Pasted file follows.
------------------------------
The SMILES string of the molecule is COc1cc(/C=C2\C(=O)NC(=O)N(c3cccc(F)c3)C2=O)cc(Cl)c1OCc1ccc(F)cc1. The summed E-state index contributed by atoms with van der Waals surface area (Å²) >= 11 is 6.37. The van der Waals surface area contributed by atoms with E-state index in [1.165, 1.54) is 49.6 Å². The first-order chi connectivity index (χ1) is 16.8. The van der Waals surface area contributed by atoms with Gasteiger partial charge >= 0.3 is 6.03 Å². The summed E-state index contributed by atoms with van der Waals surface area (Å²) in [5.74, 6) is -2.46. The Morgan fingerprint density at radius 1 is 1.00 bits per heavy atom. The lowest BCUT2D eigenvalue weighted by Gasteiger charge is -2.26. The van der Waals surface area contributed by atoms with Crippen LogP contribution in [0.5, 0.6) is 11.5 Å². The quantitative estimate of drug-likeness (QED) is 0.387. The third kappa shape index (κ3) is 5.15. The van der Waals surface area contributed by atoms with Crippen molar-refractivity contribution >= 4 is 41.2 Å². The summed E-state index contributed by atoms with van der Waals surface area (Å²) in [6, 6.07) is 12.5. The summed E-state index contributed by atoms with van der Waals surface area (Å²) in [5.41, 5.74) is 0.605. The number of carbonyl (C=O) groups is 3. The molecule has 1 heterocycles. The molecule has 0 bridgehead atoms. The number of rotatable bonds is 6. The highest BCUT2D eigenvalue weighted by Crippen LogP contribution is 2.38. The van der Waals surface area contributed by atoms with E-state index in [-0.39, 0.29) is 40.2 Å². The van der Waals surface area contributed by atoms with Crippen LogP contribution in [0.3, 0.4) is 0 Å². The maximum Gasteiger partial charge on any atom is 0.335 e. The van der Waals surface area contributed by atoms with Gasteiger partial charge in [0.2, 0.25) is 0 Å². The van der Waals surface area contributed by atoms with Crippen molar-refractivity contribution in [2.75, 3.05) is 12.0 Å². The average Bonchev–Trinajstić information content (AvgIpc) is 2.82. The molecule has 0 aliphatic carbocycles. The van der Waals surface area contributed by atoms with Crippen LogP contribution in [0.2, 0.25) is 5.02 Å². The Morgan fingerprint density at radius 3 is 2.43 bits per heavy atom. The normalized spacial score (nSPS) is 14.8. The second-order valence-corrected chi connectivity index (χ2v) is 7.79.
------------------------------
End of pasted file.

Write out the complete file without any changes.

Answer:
The SMILES string of the molecule is COc1cc(/C=C2\C(=O)NC(=O)N(c3cccc(F)c3)C2=O)cc(Cl)c1OCc1ccc(F)cc1. The summed E-state index contributed by atoms with van der Waals surface area (Å²) >= 11 is 6.37. The van der Waals surface area contributed by atoms with E-state index in [1.165, 1.54) is 49.6 Å². The first-order chi connectivity index (χ1) is 16.8. The van der Waals surface area contributed by atoms with Gasteiger partial charge >= 0.3 is 6.03 Å². The summed E-state index contributed by atoms with van der Waals surface area (Å²) in [5.74, 6) is -2.46. The Morgan fingerprint density at radius 1 is 1.00 bits per heavy atom. The lowest BCUT2D eigenvalue weighted by Gasteiger charge is -2.26. The van der Waals surface area contributed by atoms with Crippen LogP contribution in [0.5, 0.6) is 11.5 Å². The quantitative estimate of drug-likeness (QED) is 0.387. The third kappa shape index (κ3) is 5.15. The van der Waals surface area contributed by atoms with Crippen molar-refractivity contribution >= 4 is 41.2 Å². The summed E-state index contributed by atoms with van der Waals surface area (Å²) in [6, 6.07) is 12.5. The summed E-state index contributed by atoms with van der Waals surface area (Å²) in [5.41, 5.74) is 0.605. The number of carbonyl (C=O) groups is 3. The molecule has 1 heterocycles. The molecule has 0 bridgehead atoms. The number of rotatable bonds is 6. The highest BCUT2D eigenvalue weighted by Crippen LogP contribution is 2.38. The van der Waals surface area contributed by atoms with E-state index in [-0.39, 0.29) is 40.2 Å². The van der Waals surface area contributed by atoms with Crippen LogP contribution in [0.3, 0.4) is 0 Å². The maximum Gasteiger partial charge on any atom is 0.335 e. The van der Waals surface area contributed by atoms with Gasteiger partial charge in [0.2, 0.25) is 0 Å². The van der Waals surface area contributed by atoms with Crippen molar-refractivity contribution in [2.75, 3.05) is 12.0 Å². The average Bonchev–Trinajstić information content (AvgIpc) is 2.82. The molecule has 0 aliphatic carbocycles. The van der Waals surface area contributed by atoms with Crippen LogP contribution in [0.2, 0.25) is 5.02 Å². The Morgan fingerprint density at radius 3 is 2.43 bits per heavy atom. The normalized spacial score (nSPS) is 14.8. The second-order valence-corrected chi connectivity index (χ2v) is 7.79.